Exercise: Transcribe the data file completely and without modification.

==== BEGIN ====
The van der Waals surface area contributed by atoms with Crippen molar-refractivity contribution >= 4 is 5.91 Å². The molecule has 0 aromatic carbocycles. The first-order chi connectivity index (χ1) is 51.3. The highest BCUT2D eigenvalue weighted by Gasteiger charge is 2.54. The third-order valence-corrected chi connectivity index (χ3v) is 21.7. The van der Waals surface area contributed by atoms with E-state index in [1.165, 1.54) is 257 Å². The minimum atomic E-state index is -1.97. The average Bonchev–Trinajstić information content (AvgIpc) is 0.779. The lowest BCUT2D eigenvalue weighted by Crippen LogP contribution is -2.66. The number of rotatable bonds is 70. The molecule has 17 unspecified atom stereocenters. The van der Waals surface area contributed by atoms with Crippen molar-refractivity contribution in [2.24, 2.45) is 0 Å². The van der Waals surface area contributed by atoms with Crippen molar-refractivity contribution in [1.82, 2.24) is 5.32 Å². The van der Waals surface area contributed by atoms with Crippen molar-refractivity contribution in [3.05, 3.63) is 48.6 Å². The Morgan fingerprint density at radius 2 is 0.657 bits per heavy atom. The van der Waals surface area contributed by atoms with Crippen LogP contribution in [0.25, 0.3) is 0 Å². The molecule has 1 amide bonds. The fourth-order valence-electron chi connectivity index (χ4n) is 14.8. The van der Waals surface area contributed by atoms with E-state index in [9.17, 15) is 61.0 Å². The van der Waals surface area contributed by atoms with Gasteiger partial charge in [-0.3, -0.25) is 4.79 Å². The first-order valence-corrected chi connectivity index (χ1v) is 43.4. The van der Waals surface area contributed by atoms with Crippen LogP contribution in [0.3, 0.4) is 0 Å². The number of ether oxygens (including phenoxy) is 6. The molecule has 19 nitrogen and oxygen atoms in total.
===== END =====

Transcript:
The van der Waals surface area contributed by atoms with Crippen molar-refractivity contribution >= 4 is 5.91 Å². The molecule has 0 aromatic carbocycles. The first-order chi connectivity index (χ1) is 51.3. The highest BCUT2D eigenvalue weighted by Gasteiger charge is 2.54. The third-order valence-corrected chi connectivity index (χ3v) is 21.7. The van der Waals surface area contributed by atoms with E-state index in [1.165, 1.54) is 257 Å². The minimum atomic E-state index is -1.97. The average Bonchev–Trinajstić information content (AvgIpc) is 0.779. The lowest BCUT2D eigenvalue weighted by Crippen LogP contribution is -2.66. The number of rotatable bonds is 70. The molecule has 17 unspecified atom stereocenters. The van der Waals surface area contributed by atoms with Crippen molar-refractivity contribution in [2.24, 2.45) is 0 Å². The van der Waals surface area contributed by atoms with Crippen molar-refractivity contribution in [1.82, 2.24) is 5.32 Å². The van der Waals surface area contributed by atoms with Crippen molar-refractivity contribution in [3.05, 3.63) is 48.6 Å². The Morgan fingerprint density at radius 2 is 0.657 bits per heavy atom. The van der Waals surface area contributed by atoms with Crippen LogP contribution in [0.25, 0.3) is 0 Å². The molecule has 1 amide bonds. The fourth-order valence-electron chi connectivity index (χ4n) is 14.8. The van der Waals surface area contributed by atoms with E-state index in [9.17, 15) is 61.0 Å². The van der Waals surface area contributed by atoms with Gasteiger partial charge in [-0.3, -0.25) is 4.79 Å². The first-order valence-corrected chi connectivity index (χ1v) is 43.4. The van der Waals surface area contributed by atoms with Crippen LogP contribution in [0.3, 0.4) is 0 Å². The number of ether oxygens (including phenoxy) is 6. The molecule has 19 nitrogen and oxygen atoms in total.